So thank you for helping Haiti rebuild: one day at a time for three years running and still going strong.  

Dec 4, 2012

Love Measured in Violence

They cannot remember their ages or how long they have been married. They say this does not matter to most people in the Blue Nile anyway. It’s their five children that matter—and being able to stay together through the constant fleeing and oppression of war. Love's endurance measured, in part, by violence. 

They fled the war-torn state of Blue Nile State in Sudan ten months ago after bombings overran their village. Without water or food, their family hid from the bombardments for three days, followed by a quick dash towards the border. The journey was difficult and his father and step-mother died along the way. Things became much quieter once they crossed the border into South Sudan and settled in the border refugee camps—first in Jamam and later in Gendrassa refugee camp.

But then she faced another battle. At six months pregnant, she contracted Hepatitis E. An International Medical Corps community health promoter found her suffering in her dark tent and immediately dispatched an ambulance.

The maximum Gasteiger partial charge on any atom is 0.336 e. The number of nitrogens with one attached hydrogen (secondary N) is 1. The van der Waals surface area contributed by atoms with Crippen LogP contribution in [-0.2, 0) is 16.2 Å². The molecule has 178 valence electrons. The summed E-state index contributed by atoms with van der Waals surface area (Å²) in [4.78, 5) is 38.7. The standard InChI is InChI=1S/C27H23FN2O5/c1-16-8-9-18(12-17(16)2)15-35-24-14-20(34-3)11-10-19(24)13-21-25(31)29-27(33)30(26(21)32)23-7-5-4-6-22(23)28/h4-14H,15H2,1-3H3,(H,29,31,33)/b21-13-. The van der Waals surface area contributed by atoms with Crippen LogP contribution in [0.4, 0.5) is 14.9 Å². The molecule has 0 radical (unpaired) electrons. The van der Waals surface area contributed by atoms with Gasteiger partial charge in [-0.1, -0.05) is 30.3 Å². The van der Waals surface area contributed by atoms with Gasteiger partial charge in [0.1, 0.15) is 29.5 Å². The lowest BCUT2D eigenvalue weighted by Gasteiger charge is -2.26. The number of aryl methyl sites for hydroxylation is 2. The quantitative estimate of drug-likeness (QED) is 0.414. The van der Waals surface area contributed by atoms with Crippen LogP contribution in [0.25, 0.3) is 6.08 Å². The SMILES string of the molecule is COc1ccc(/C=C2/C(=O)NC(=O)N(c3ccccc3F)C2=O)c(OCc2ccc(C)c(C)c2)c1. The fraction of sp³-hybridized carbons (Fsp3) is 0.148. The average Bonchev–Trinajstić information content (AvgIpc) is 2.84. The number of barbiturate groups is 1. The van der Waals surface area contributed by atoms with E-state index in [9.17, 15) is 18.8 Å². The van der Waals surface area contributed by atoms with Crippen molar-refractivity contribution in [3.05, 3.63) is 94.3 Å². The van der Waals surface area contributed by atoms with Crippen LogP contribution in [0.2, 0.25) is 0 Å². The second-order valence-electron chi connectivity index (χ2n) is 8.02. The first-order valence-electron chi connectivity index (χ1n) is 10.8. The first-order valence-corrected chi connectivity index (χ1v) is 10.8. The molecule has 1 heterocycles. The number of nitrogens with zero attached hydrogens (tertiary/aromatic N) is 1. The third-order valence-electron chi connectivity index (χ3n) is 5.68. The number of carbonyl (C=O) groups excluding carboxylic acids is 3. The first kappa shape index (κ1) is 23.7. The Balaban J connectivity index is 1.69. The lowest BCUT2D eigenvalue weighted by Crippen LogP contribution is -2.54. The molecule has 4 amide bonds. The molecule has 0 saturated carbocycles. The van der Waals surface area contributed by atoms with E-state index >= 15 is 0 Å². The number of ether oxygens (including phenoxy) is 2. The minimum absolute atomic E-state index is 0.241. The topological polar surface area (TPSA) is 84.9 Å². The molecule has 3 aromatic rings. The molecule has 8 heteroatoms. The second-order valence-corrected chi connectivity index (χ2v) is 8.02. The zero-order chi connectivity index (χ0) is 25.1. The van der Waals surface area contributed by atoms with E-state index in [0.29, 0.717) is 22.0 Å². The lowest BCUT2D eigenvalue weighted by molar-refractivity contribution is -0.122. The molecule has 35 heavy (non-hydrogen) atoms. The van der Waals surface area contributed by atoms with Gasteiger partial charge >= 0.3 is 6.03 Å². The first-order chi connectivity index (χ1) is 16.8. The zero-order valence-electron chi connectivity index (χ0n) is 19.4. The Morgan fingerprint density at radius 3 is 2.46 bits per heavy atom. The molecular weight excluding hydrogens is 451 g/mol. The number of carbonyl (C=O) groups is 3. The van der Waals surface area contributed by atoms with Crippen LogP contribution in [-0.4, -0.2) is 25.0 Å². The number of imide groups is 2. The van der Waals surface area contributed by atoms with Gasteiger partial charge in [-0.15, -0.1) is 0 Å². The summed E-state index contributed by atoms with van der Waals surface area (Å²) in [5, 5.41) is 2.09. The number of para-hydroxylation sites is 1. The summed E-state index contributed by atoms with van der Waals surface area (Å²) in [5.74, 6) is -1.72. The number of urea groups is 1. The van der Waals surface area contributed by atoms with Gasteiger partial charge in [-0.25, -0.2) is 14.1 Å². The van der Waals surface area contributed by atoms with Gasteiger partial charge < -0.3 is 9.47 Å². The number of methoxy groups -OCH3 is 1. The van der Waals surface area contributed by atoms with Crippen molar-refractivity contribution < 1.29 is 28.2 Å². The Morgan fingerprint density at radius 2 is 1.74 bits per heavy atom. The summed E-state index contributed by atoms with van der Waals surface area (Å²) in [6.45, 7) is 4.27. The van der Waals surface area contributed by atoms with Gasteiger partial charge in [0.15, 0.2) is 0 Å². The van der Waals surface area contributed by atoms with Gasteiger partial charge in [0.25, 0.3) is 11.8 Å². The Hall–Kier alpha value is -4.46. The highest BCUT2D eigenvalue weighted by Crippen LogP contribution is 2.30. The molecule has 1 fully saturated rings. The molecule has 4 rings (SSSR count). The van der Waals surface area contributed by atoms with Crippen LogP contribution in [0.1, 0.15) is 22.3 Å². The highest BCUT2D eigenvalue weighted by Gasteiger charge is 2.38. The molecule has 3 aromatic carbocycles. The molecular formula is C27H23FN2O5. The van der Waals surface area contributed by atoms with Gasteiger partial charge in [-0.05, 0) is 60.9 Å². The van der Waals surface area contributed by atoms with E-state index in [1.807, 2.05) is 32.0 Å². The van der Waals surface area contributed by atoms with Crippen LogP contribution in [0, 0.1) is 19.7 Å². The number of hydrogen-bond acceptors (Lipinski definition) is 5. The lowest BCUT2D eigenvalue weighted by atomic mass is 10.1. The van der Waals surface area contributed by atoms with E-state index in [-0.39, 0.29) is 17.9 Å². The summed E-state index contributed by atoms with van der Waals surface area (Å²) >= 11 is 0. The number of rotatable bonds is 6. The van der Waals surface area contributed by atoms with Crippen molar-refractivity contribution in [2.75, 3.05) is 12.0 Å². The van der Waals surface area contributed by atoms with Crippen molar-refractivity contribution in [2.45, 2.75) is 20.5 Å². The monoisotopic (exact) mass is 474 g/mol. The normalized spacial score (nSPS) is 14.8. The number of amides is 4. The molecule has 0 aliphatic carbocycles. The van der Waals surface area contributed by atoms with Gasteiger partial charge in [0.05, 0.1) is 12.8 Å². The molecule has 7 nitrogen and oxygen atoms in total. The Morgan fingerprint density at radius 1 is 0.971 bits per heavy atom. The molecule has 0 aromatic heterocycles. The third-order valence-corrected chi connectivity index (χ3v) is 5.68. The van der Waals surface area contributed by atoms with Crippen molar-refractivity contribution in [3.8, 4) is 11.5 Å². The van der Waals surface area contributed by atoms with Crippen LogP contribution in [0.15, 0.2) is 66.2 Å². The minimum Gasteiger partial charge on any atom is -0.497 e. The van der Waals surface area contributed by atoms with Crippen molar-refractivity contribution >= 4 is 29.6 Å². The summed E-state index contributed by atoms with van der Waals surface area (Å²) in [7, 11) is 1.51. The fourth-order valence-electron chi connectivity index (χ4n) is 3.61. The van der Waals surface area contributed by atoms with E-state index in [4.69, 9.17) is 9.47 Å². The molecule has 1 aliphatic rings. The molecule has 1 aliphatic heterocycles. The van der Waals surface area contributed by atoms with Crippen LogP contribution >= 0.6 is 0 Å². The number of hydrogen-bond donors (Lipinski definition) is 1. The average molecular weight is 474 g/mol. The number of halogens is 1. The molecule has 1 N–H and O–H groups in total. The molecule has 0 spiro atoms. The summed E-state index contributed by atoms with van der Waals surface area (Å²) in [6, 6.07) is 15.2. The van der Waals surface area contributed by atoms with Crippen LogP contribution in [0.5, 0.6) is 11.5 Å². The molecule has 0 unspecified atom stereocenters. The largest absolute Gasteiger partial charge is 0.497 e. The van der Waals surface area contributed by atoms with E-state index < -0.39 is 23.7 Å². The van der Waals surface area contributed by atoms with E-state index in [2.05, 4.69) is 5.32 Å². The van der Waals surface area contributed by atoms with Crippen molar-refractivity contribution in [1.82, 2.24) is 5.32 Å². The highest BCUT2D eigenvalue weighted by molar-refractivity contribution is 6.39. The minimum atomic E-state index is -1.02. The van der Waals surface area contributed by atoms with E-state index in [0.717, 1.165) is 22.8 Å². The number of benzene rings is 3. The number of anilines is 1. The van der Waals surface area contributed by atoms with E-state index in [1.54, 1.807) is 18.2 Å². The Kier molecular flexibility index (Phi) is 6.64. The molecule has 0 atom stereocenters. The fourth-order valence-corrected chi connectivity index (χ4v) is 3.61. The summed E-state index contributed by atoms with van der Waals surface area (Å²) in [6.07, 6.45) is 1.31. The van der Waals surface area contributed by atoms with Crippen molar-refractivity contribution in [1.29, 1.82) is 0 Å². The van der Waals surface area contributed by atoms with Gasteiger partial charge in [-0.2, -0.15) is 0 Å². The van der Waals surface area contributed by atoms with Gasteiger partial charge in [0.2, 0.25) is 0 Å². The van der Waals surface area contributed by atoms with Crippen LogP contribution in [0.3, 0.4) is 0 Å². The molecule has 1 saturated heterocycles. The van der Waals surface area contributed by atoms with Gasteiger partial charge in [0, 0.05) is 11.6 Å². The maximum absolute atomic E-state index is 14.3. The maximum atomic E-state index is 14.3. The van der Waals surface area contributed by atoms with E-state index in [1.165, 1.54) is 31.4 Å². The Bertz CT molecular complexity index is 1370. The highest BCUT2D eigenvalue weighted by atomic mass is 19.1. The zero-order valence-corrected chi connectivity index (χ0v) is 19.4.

In a camp of nearly 10,000 refugees, any sense of urgency drowns in an ocean of tents—stopping at one white tent to find directions to yet another white tent. The rainy season makes hard things harder. Mud caused the white Toyota Land Cruiser ambulance to slip and spin as it tediously rushed to her aid. An International Medical Corps physician and driver carried a stretcher across shin-deep waters and into a dark, stuffy tent where a handful of family members crowded around a sullen figure slumped over a bed. “Sabahl-al-kheir” (good morning) the doctor said and she looked up at him.

She was still alive.

She was quickly transported back to International Medical Corps’ clinic and immediately treated for early liver failure and a critically low blood glucose level. In the end, she and her baby were saved.

But they are part of a rapidly rising refugee population in Upper Nile State, South Sudan that is facing urgent health, nutrition and disease prevention needs. Conflict and hunger in neighboring Blue Nile State of Sudan continues to drive people across the border. International Medical Corps is responding in Maban County, which currently hosts over 100,000 refugees.

So for her and her baby and many more like themthank you for supporting our work in South Sudan

Dec 3, 2012

Meet Semira